We know about the success Salman Kahn has had with the “flipped classroom” where online lectures and short videos happen at home, or in a coffee shop, and project-based learning happens during school.
We may be relatively unaware just how much this concept is taking hold across the world, or why.
A fact of life in the 21st century is that technology has moved faster than ever imagined. And unless educators everywhere use technology to reinvent their current systems of education, people will suffer as more and more they are left behind the learning curve, and left behind the mainstream of world economic development.
Clearly technology is a two edged sword because automation is shrinking the workforce. According to a recent report in the MIT Technology Review, nearly half of all jobs are vulnerable to machines–to applications using information technology.
Erik Brynjolfsson, director of the Center for Digital Business at MIT’s Sloan School of Management says the trends are “troubling,” writes David Talbot. “And they are global; some of the jobs that IT threatens, for example, are at electronics factories in China and transcription services in India. ”
But educators have no choice but to use technology aggressively, and in the process, change the way young people are educated. The concept of the flipped classroom is affordable and easily accessible to kids everywhere, and gives them the leisure to log on when and where they want, watch a short video, and absorb the material–even ask questions–without the embarrassment of their peers. The kids like it, it is more cost effective, and real learning is taking place.
The Economist Magazine, which has been following the challenges in education for over two decades observed that, “A long-overdue technological revolution is at last under way.” And they have reported that education, as it exists almost everywhere in the world, is a major concern in nation after nation
The flipped concept is taking hold precisely because online and blended learning, and the worldwide pressure to change the educational system have converged offering a paradigm shift with unlimited potential for meaningful change.
No, make that radical change.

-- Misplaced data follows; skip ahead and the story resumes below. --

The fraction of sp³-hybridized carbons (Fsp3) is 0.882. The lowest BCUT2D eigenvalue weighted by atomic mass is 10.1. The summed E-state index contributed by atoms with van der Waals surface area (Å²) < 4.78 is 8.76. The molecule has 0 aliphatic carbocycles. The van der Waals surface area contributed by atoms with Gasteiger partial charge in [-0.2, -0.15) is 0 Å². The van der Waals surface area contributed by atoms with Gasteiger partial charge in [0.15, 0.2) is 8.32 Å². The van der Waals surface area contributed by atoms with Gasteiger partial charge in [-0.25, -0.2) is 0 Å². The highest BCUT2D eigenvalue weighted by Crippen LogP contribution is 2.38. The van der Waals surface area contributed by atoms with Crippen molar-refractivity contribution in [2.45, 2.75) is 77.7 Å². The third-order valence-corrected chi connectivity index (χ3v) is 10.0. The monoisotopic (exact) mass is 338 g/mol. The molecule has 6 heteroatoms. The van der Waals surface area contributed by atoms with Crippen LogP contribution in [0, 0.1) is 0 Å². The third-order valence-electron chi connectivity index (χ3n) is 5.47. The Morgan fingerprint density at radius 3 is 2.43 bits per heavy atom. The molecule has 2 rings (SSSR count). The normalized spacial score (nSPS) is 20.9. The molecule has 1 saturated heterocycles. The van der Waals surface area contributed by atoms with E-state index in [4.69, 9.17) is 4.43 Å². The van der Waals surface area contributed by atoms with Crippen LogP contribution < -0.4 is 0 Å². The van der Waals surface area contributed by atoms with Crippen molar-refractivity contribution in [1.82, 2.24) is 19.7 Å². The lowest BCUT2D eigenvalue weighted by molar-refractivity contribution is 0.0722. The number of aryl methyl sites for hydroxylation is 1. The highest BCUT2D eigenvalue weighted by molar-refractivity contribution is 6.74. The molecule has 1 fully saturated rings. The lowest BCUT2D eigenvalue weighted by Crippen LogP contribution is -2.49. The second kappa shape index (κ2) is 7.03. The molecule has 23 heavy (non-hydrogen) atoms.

Already, according to the Kahn Academy, “There are approximately 6 billion non-English speakers in the world” but they have said:
“In order to move closer to fulfilling our mission of a free world class education for anyone anywhere, our Software Development team has now made it possible for our entire platform to be translated into any written world language.”
Last year, they launched a new Spanish version of the Kahn Academy website, providing access to the half billion Spanish speakers around the world. To date, they now have sites in Bengali, Bulgarian, Chinese (Mandarin), French, German, Greek, Indonesian, Italian, Norwegian, Polish, Portuguese, Russian, Spanish, Swahili, Turkish, Ukrainian, Thai , Xhosa… and more, always coming on line.
They have partnered and/or received funding from major foundations in the United States, Mexico, Portugal, France, Turkey, Bengali and Qatar to continue their worldwide mission of providing new ways to educate million, if not billions, of young people around the globe as the videos are increasingly translated in every language conceivable.
Clearly the cost and availability of technology is not an issue. Computers with access to the Internet are now available on Smart Phones for almost nothing…and the costs keep coming down. The net itself, moreover, has become indispensable to business and government and most of the world for everyday use and enjoyment.
This flipped concept does take more work for teachers, in preschool, high school and the universities, too, but there is no denying its effectiveness and growing popularity.
According to the first national survey of the “flipped classroom” and the role of video in higher education by the Center for Digital Education and the Sonic Foundry, 56% of those surveyed were using the flipped approach, or planned to do so, and 93% said it had a “very significant” or “significant” influence. Further they concluded:
“In the very near future, video has the potential to become just as ubiquitous and available as print resources have been in education, revolutionizing the college and university experience for students, faculty and leadership alike. For all the ways in which course capture technology and academic video are already benefiting higher education, this is just the beginning of the revolution.”
Van Deerlin Endowed Chair of Communications and Public Policy and Director of the Creative Economy Initiative, San Diego State University. Follow John M. Eger on Twitter: www.twitter.com/jeger62